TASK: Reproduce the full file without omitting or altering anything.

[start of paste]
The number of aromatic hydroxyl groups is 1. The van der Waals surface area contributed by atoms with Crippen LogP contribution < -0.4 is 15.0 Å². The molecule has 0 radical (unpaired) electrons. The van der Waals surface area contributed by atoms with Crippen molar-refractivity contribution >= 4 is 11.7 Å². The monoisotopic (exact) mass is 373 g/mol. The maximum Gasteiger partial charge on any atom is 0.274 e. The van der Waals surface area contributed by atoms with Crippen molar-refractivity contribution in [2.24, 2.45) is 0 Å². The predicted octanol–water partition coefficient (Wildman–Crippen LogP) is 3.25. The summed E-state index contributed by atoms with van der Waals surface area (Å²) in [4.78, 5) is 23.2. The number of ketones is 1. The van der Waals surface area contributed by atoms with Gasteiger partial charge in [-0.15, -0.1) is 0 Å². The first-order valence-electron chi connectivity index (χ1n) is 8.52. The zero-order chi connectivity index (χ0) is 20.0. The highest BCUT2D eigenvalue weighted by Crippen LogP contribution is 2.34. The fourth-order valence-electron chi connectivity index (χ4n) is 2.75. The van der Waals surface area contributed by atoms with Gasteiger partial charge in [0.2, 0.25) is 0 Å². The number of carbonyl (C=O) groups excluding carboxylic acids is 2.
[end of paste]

The number of aromatic hydroxyl groups is 1. The van der Waals surface area contributed by atoms with Crippen LogP contribution < -0.4 is 15.0 Å². The molecule has 0 radical (unpaired) electrons. The van der Waals surface area contributed by atoms with Crippen molar-refractivity contribution >= 4 is 11.7 Å². The monoisotopic (exact) mass is 373 g/mol. The maximum Gasteiger partial charge on any atom is 0.274 e. The van der Waals surface area contributed by atoms with Crippen molar-refractivity contribution in [2.24, 2.45) is 0 Å². The predicted octanol–water partition coefficient (Wildman–Crippen LogP) is 3.25. The summed E-state index contributed by atoms with van der Waals surface area (Å²) in [4.78, 5) is 23.2. The number of ketones is 1. The van der Waals surface area contributed by atoms with Gasteiger partial charge in [-0.15, -0.1) is 0 Å². The first-order valence-electron chi connectivity index (χ1n) is 8.52. The zero-order chi connectivity index (χ0) is 20.0. The highest BCUT2D eigenvalue weighted by Crippen LogP contribution is 2.34. The fourth-order valence-electron chi connectivity index (χ4n) is 2.75. The van der Waals surface area contributed by atoms with Gasteiger partial charge in [0.2, 0.25) is 0 Å². The number of carbonyl (C=O) groups excluding carboxylic acids is 2.